Le Corbeau = The Raven

By Edgar Allan Poe

Page 2

plus.»_

Deep into that darkness peering, long I stood there wondering, fearing,
Doubting, dreaming dreams no mortal ever dared to dream before;
But the silence was unbroken, and the stillness gave no token,
And the only word there spoken was the whispered word, "Lenore!"
This I whispered, and an echo murmured back the word, "Lenore!"--
Merely this and nothing more.

_Loin dans l'ombre regardant, je me tins longtemps à douter,
m'étonner et craindre, à rêver des rêves qu'aucun mortel n'avait osé
rêver encore; mais le silence ne se rompit point et la quiétude ne
donna de signe: et le seul mot qui se dit, fut le mot chuchoté
«Lénore!» Je le chuchotai--et un écho murmura de retour le mot
«Lénore!»--purement cela et rien de plus._

Back into the chamber turning, all my soul within me burning,
Soon again I heard a tapping, somewhat louder than before,
"Surely," said I, "surely that is something at my window lattice;
Let me see, then, what thereat is, and this mystery explore--
Let my heart be still a moment, and this mystery explore;--
'Tis the wind and nothing more."

_Rentrant dans la chambre, toute mon âme en feu, j'entendis bientôt
un heurt en quelque sorte plus fort qu'auparavant. «Sûrement, dis-je,
sûrement c'est quelque chose à la persienne de ma fenêtre. Voyons
donc ce qu'il y a et explorons ce mystère--que mon coeur se calme
un moment et explore ce mystère; c'est le vent et rien de plus.»_

Open here I flung the shutter, when, with many a flirt and flutter,
In there stepped a stately Raven of the saintly days of yore.
Not the least obeisance made he; not an instant stopped or stayed he;
But, with mien of lord and lady, perched above my chamber door--
Perched upon a bust of Pallas just above my chamber door--

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Text Comparison with The Works of Edgar Allan Poe — Volume 5

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Take her up tenderly; Lift her with care; Fashion'd so slenderly, Young, and so fair! Ere her limbs frigidly Stiffen too rigidly, Decently,--kindly,-- Smooth and compose them; And her eyes, close them, Staring so blindly! Dreadfully staring Through muddy impurity, As when with the daring Last look of despairing Fixed on futurity.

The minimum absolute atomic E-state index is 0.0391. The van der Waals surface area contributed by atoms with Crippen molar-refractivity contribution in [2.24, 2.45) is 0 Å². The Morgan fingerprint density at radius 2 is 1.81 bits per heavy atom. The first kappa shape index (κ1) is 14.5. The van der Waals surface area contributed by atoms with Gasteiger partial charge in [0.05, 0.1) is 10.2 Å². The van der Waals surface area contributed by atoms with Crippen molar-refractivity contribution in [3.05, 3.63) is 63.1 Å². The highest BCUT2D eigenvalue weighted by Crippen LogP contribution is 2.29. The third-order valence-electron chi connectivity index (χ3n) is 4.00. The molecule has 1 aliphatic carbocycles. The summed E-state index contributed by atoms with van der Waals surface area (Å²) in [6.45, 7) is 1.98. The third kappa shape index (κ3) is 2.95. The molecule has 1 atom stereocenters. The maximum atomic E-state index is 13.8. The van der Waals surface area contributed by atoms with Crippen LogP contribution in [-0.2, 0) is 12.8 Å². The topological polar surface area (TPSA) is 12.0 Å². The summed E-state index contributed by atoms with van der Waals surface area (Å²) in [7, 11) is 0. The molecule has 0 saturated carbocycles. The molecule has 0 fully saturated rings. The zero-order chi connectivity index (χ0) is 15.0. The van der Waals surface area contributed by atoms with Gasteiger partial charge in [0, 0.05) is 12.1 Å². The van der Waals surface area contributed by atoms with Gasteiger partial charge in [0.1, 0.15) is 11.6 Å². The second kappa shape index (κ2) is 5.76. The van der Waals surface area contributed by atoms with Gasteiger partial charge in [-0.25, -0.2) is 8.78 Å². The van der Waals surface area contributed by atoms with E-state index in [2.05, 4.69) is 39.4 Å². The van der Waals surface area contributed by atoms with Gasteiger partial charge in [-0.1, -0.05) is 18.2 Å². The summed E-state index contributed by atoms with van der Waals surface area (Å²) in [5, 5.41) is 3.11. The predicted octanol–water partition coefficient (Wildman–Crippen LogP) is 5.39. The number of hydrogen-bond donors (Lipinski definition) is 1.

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1845 POEMS OF LATER LIFE THE RAVEN.
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And he dances, and he yells; Keeping time, time, time, In a sort of Runic rhyme, To the paean of the bells-- Of the bells:-- Keeping time, time, time, In a sort of Runic rhyme, To the throbbing of the bells-- Of the bells, bells, bells-- To the sobbing of the bells:-- Keeping time, time, time, As he knells, knells, knells, In a happy Runic rhyme, To the rolling of the bells-- Of the bells, bells, bells:-- To the tolling of the bells-- Of the bells, bells, bells, bells, Bells, bells, bells-- To the moaning and the groaning of the bells.
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Not mother, with her first-born on her knee, Thrills with intenser love than I for thee.
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Duke.
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I say established; for it is with literature as with law or empire-an established name is an estate in tenure, or a throne in possession.
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Part II.
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Slowly, silently we wandered From the open cottage door, Underneath the elm's long branches To the pavement bending o'er; Underneath the mossy willow And the dying sycamore.